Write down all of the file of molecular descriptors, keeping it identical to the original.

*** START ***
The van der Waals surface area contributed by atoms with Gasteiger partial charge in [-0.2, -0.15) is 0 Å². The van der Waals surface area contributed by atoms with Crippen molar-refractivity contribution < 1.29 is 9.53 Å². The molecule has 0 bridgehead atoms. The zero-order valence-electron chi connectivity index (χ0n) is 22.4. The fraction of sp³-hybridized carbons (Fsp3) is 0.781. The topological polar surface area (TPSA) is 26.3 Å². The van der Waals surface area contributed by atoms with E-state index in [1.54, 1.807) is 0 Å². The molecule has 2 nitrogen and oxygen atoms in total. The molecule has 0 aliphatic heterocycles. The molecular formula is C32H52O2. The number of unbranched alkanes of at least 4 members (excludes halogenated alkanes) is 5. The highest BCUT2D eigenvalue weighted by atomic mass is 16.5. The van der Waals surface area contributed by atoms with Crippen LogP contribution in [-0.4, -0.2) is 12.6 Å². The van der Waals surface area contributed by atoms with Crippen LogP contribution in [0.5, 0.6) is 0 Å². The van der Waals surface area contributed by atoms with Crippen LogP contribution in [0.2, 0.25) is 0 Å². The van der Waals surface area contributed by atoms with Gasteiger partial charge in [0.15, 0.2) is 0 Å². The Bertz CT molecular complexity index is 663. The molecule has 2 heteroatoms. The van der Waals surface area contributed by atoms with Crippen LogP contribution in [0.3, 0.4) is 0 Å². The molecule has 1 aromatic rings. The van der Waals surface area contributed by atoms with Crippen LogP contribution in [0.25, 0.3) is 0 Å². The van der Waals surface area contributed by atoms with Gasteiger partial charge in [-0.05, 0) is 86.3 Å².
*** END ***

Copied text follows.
The van der Waals surface area contributed by atoms with Gasteiger partial charge in [-0.2, -0.15) is 0 Å². The van der Waals surface area contributed by atoms with Crippen molar-refractivity contribution < 1.29 is 9.53 Å². The molecule has 0 bridgehead atoms. The zero-order valence-electron chi connectivity index (χ0n) is 22.4. The fraction of sp³-hybridized carbons (Fsp3) is 0.781. The topological polar surface area (TPSA) is 26.3 Å². The van der Waals surface area contributed by atoms with E-state index in [1.54, 1.807) is 0 Å². The molecule has 2 nitrogen and oxygen atoms in total. The molecule has 0 aliphatic heterocycles. The molecular formula is C32H52O2. The number of unbranched alkanes of at least 4 members (excludes halogenated alkanes) is 5. The highest BCUT2D eigenvalue weighted by atomic mass is 16.5. The van der Waals surface area contributed by atoms with Crippen LogP contribution in [-0.4, -0.2) is 12.6 Å². The van der Waals surface area contributed by atoms with Crippen LogP contribution in [0.5, 0.6) is 0 Å². The van der Waals surface area contributed by atoms with Crippen LogP contribution in [0.2, 0.25) is 0 Å². The van der Waals surface area contributed by atoms with Gasteiger partial charge in [0.15, 0.2) is 0 Å². The Bertz CT molecular complexity index is 663. The molecule has 2 heteroatoms. The van der Waals surface area contributed by atoms with Crippen LogP contribution in [0.3, 0.4) is 0 Å². The molecule has 1 aromatic rings. The van der Waals surface area contributed by atoms with Crippen LogP contribution in [0.25, 0.3) is 0 Å². The van der Waals surface area contributed by atoms with Gasteiger partial charge in [-0.05, 0) is 86.3 Å².